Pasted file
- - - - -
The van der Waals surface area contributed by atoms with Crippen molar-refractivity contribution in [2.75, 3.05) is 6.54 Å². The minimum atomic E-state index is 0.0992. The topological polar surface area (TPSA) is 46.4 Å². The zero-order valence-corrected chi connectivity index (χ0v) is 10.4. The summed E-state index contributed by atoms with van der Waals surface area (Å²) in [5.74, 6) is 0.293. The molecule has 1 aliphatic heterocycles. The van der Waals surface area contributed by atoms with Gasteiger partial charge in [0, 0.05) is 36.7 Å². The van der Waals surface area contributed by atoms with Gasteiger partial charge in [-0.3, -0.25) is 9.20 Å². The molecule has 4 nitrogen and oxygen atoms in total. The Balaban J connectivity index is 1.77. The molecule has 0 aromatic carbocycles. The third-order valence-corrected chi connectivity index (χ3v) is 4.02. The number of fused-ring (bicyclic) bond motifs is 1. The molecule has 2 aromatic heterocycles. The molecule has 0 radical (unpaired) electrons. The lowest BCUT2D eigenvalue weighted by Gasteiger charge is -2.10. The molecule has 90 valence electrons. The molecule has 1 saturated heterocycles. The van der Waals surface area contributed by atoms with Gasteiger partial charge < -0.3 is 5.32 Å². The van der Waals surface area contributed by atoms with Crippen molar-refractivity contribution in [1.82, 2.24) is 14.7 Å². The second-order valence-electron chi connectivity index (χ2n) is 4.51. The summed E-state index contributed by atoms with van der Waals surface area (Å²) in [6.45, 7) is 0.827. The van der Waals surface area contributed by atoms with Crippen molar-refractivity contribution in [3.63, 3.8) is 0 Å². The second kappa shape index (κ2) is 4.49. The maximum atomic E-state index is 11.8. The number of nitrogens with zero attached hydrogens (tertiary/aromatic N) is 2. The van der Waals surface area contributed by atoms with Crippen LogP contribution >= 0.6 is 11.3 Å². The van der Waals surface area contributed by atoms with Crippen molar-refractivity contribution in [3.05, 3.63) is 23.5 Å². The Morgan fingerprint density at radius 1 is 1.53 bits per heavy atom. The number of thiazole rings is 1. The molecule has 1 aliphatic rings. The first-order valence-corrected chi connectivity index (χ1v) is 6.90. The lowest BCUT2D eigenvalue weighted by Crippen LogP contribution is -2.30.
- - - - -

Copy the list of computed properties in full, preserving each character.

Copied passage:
The van der Waals surface area contributed by atoms with Crippen molar-refractivity contribution in [2.75, 3.05) is 6.54 Å². The minimum atomic E-state index is 0.0992. The topological polar surface area (TPSA) is 46.4 Å². The zero-order valence-corrected chi connectivity index (χ0v) is 10.4. The summed E-state index contributed by atoms with van der Waals surface area (Å²) in [5.74, 6) is 0.293. The molecule has 1 aliphatic heterocycles. The van der Waals surface area contributed by atoms with Gasteiger partial charge in [0, 0.05) is 36.7 Å². The van der Waals surface area contributed by atoms with Gasteiger partial charge in [-0.3, -0.25) is 9.20 Å². The molecule has 4 nitrogen and oxygen atoms in total. The Balaban J connectivity index is 1.77. The molecule has 0 aromatic carbocycles. The third-order valence-corrected chi connectivity index (χ3v) is 4.02. The number of fused-ring (bicyclic) bond motifs is 1. The molecule has 2 aromatic heterocycles. The molecule has 0 radical (unpaired) electrons. The lowest BCUT2D eigenvalue weighted by Gasteiger charge is -2.10. The molecule has 90 valence electrons. The molecule has 1 saturated heterocycles. The van der Waals surface area contributed by atoms with Gasteiger partial charge < -0.3 is 5.32 Å². The van der Waals surface area contributed by atoms with Crippen molar-refractivity contribution in [1.82, 2.24) is 14.7 Å². The second-order valence-electron chi connectivity index (χ2n) is 4.51. The summed E-state index contributed by atoms with van der Waals surface area (Å²) in [6.45, 7) is 0.827. The van der Waals surface area contributed by atoms with Crippen molar-refractivity contribution in [3.63, 3.8) is 0 Å². The second kappa shape index (κ2) is 4.49. The maximum atomic E-state index is 11.8. The number of nitrogens with zero attached hydrogens (tertiary/aromatic N) is 2. The van der Waals surface area contributed by atoms with Crippen LogP contribution >= 0.6 is 11.3 Å². The van der Waals surface area contributed by atoms with Crippen molar-refractivity contribution in [3.05, 3.63) is 23.5 Å². The Morgan fingerprint density at radius 1 is 1.53 bits per heavy atom. The number of thiazole rings is 1. The molecule has 1 aliphatic rings. The first-order valence-corrected chi connectivity index (χ1v) is 6.90. The lowest BCUT2D eigenvalue weighted by Crippen LogP contribution is -2.30.